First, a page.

The new loop driveway and pedestrian tunnel will improve the flow of traffic in the area, while ensuring students are able to safely travel to and from pick-up and drop-off. Neighborhood through-traffic will move more smoothly on Lincoln Avenue, while drivers will be able to reverse direction after drop-off without driving through the current neighborhood loop – a benefit to parents and neighbors alike.

    The DEIR document prepared by the City of Oakland finds no significant transportation impacts and finds that the project will not result in a significant increase in vehicle miles traveled (VMT), which is a metric reflecting the number of new vehicle miles of automobile travel attributable to a project. More details about the findings of the DEIR can be found here.

  • In early 2018, the School was able to secure a long-term lease of a practice field at Ability Now Bay Area—a neighboring nonprofit organization. This leased practice field provides much-needed athletic practice space right across the street, which means we do not need to construct a costly new athletic field on a steeply graded property as part of the South Campus Plan. The new eight-acre educational space will provide expansive room for students to play, walk, and learn in a beautiful outdoor setting. And concluding in fall 2021, the athletics field on our main campus is officially getting a makeover with the installation of field turf.

  • The team has thoughtfully proposed a campus design which aims to preserve and enhance the California ecosystem by protecting the existing healthy native trees, removing dead/non-natives, and replacing them with native species in the new design.

  • No historic buildings will be demolished. There are three buildings currently on the South Campus site that are considered to be “historic resources.” These buildings will be preserved and renovated in a way that is consistent with their historic significance.

  • Yes. We’ve drawn on the wide range of expertise among our alumni, parents, faculty, and the entire Head Royce Community—from real estate, finance, law, land-use, city planning, and, of course, education—to create cutting-edge learning spaces designed for the future of education, while at the same time preserving the qualities that have defined Head-Royce throughout our history. Their input guided the South Campus Plan from its earliest stages and helped define our objectives and priorities.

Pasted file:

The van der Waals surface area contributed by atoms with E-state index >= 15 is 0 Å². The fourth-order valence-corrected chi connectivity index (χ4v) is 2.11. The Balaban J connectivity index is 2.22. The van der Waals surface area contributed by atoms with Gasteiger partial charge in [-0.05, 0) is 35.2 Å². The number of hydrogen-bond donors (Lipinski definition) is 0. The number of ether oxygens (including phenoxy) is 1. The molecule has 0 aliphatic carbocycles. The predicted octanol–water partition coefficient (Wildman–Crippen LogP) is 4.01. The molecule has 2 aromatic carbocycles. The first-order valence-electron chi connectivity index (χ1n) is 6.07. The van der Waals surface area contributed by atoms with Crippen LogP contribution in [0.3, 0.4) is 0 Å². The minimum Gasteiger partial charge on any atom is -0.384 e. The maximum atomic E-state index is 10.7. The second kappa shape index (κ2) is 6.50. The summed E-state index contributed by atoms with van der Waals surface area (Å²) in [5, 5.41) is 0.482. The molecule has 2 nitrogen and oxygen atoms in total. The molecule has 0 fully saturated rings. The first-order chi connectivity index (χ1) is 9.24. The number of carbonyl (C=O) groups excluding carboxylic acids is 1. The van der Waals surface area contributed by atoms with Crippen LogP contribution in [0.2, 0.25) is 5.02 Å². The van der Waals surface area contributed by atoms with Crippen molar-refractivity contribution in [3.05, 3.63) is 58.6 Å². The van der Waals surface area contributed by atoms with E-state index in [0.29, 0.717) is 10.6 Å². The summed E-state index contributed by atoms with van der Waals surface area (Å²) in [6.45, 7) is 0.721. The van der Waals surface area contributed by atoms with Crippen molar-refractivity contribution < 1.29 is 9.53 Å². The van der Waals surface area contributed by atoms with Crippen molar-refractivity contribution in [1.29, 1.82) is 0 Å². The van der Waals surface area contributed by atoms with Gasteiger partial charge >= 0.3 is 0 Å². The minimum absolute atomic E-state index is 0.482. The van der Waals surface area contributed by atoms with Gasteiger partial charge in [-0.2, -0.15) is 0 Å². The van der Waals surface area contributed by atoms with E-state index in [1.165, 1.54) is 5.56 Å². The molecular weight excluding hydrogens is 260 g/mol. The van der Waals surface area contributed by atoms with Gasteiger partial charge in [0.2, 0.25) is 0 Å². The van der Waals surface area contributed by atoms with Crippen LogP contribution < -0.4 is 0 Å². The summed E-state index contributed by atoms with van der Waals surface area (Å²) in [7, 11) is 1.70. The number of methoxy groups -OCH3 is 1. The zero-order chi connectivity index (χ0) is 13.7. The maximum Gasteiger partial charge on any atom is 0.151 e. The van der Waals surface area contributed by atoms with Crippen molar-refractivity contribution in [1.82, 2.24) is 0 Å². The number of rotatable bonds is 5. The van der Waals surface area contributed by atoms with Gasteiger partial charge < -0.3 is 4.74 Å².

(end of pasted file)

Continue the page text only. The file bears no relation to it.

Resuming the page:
• The City of Oakland released a Draft Environmental Impact Report on the proposed Head-Royce School South Campus Plan for public comment in November 2021. This independent analysis was developed by the City and a team of environmental consultants with a wide range of expertise. The document analyzes what, if any, project environmental impacts exist, and makes recommendations on how to mitigate those impacts. The public comment period closed in December 2021 and the City of Oakland will now review and respond to each comment before releasing a final EIR sometime in 2022. We anticipate that sometime in 2022, the City will hold hearings to certify the Final EIR and consider final project approval. If the project is approved, construction should commence shortly thereafter.

  • We want to hear from you! Contact our Director of Community Relations, Mary Fahey, with questions at any time via email (communityrelations@headroyce.org) or phone (510-228-1503).

  • We encourage you to sign up for project updates and check back for information about the release of the Final EIR sometime in 2022.

  • The City of Oakland’s Draft Environmental Impact Report (DEIR) confirmed that the project will result in a less than significant impact on wildfire risk, and in fact, will decrease risk. The exposure of risk from wildfires is not only mitigated through several measures but the overall safety of the community and School will be significantly enhanced.

  • The South Campus expansion will incorporate several mitigation measures to reduce wildfire risk including:

    • Providing a higher level of vegetation management than what is required under current City standards, thereby reducing the potential of embers being developed, further increasing the wildfire resilience of the community. 
    • Removing dead and dying trees near existing and planned structures and planting new fire-safe landscaping. 
    • Providing more unvegetated open space, roadways and pathways than currently exists, creating expansive fire breaks.  
    • Installing modern fire protection systems in existing on-site buildings included in the expansion.   
    • Using fire-resistive construction materials as required by the California Building and Fire Codes in the construction of new and renovated buildings
  • Should a PSPS occur on campus, the School will be closed for instruction during the shutdown period and no students will be allowed on campus. If the shutdown occurs while the School is in session, the Head of School will make a determination about the remainder of the school day.

  • In the event of a wildfire in the area, parents will be instructed not to come to campus and instead to either wait for the immediate danger to subside while students shelter in place on campus, or to reunify with their student(s) in one of two offsite locations if the decision is made to evacuate the campus (most likely on foot). This will allow first responders better access to streets surrounding the School and ensures optimal vehicular evacuation of the neighborhood in a wildfire.

“A small group of thoughtful people could change the world. Indeed, it’s the only thing that ever has.”

Margaret Mead